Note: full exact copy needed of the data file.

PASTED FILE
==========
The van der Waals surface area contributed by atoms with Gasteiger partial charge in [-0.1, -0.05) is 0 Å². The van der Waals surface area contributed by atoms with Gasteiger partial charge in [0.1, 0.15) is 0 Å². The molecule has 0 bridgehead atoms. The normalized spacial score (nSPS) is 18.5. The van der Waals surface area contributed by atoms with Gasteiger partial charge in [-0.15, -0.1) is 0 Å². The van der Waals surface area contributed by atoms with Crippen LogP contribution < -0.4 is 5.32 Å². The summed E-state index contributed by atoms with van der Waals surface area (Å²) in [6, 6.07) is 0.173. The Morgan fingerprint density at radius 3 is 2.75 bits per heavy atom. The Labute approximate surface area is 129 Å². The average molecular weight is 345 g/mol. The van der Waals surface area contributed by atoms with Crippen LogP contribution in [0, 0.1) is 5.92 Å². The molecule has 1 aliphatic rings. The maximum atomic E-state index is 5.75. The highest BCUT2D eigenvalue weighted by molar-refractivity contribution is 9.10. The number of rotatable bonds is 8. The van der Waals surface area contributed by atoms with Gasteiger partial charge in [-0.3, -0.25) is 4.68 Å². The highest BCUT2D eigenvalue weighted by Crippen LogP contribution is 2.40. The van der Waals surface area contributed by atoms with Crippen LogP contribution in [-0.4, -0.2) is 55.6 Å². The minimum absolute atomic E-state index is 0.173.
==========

The van der Waals surface area contributed by atoms with Gasteiger partial charge in [-0.1, -0.05) is 0 Å². The van der Waals surface area contributed by atoms with Gasteiger partial charge in [0.1, 0.15) is 0 Å². The molecule has 0 bridgehead atoms. The normalized spacial score (nSPS) is 18.5. The van der Waals surface area contributed by atoms with Gasteiger partial charge in [-0.15, -0.1) is 0 Å². The van der Waals surface area contributed by atoms with Crippen LogP contribution < -0.4 is 5.32 Å². The summed E-state index contributed by atoms with van der Waals surface area (Å²) in [6, 6.07) is 0.173. The Morgan fingerprint density at radius 3 is 2.75 bits per heavy atom. The Labute approximate surface area is 129 Å². The average molecular weight is 345 g/mol. The van der Waals surface area contributed by atoms with Crippen LogP contribution in [0, 0.1) is 5.92 Å². The molecule has 1 aliphatic rings. The maximum atomic E-state index is 5.75. The highest BCUT2D eigenvalue weighted by molar-refractivity contribution is 9.10. The number of rotatable bonds is 8. The van der Waals surface area contributed by atoms with Gasteiger partial charge in [-0.3, -0.25) is 4.68 Å². The highest BCUT2D eigenvalue weighted by Crippen LogP contribution is 2.40. The van der Waals surface area contributed by atoms with Crippen LogP contribution in [-0.4, -0.2) is 55.6 Å². The minimum absolute atomic E-state index is 0.173.